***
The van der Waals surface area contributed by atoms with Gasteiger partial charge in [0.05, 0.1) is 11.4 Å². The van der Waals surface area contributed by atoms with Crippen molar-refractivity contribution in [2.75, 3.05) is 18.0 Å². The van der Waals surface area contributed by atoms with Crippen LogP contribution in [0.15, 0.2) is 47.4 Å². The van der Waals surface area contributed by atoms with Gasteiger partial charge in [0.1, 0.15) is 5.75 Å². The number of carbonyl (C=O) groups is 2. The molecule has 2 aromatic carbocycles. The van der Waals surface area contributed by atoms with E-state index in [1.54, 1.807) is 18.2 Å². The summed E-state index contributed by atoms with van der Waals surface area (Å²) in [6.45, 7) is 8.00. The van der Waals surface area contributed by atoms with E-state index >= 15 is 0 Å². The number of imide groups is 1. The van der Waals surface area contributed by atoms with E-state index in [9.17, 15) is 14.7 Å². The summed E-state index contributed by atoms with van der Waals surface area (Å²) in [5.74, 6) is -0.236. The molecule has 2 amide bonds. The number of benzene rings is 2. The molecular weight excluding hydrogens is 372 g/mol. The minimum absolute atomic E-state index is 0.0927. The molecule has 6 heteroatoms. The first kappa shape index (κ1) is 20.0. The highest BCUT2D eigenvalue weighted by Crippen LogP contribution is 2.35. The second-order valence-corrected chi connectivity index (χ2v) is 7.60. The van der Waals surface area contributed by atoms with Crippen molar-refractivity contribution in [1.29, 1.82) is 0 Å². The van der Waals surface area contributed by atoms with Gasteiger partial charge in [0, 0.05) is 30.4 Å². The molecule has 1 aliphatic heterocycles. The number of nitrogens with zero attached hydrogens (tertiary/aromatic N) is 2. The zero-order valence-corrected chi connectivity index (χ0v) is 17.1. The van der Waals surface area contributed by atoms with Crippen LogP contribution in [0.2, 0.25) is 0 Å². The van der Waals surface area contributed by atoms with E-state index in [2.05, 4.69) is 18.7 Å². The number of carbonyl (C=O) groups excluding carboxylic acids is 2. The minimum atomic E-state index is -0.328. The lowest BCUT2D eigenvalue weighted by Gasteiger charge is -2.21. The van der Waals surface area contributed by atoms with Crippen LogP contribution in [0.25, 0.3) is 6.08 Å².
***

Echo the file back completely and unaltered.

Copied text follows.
The van der Waals surface area contributed by atoms with Gasteiger partial charge in [0.05, 0.1) is 11.4 Å². The van der Waals surface area contributed by atoms with Crippen molar-refractivity contribution in [2.75, 3.05) is 18.0 Å². The van der Waals surface area contributed by atoms with Crippen LogP contribution in [0.15, 0.2) is 47.4 Å². The van der Waals surface area contributed by atoms with Gasteiger partial charge in [0.1, 0.15) is 5.75 Å². The number of carbonyl (C=O) groups is 2. The molecule has 2 aromatic carbocycles. The van der Waals surface area contributed by atoms with E-state index in [1.54, 1.807) is 18.2 Å². The summed E-state index contributed by atoms with van der Waals surface area (Å²) in [6.45, 7) is 8.00. The van der Waals surface area contributed by atoms with E-state index >= 15 is 0 Å². The number of imide groups is 1. The van der Waals surface area contributed by atoms with E-state index in [9.17, 15) is 14.7 Å². The summed E-state index contributed by atoms with van der Waals surface area (Å²) in [5.74, 6) is -0.236. The molecule has 2 amide bonds. The number of benzene rings is 2. The molecular weight excluding hydrogens is 372 g/mol. The minimum absolute atomic E-state index is 0.0927. The molecule has 6 heteroatoms. The first kappa shape index (κ1) is 20.0. The highest BCUT2D eigenvalue weighted by Crippen LogP contribution is 2.35. The second-order valence-corrected chi connectivity index (χ2v) is 7.60. The van der Waals surface area contributed by atoms with Crippen molar-refractivity contribution in [1.29, 1.82) is 0 Å². The van der Waals surface area contributed by atoms with Gasteiger partial charge in [0, 0.05) is 30.4 Å². The molecule has 1 aliphatic heterocycles. The number of nitrogens with zero attached hydrogens (tertiary/aromatic N) is 2. The zero-order valence-corrected chi connectivity index (χ0v) is 17.1. The van der Waals surface area contributed by atoms with Crippen LogP contribution in [0.2, 0.25) is 0 Å². The van der Waals surface area contributed by atoms with E-state index in [2.05, 4.69) is 18.7 Å². The number of carbonyl (C=O) groups excluding carboxylic acids is 2. The minimum atomic E-state index is -0.328. The lowest BCUT2D eigenvalue weighted by Gasteiger charge is -2.21. The van der Waals surface area contributed by atoms with Crippen LogP contribution in [0.25, 0.3) is 6.08 Å².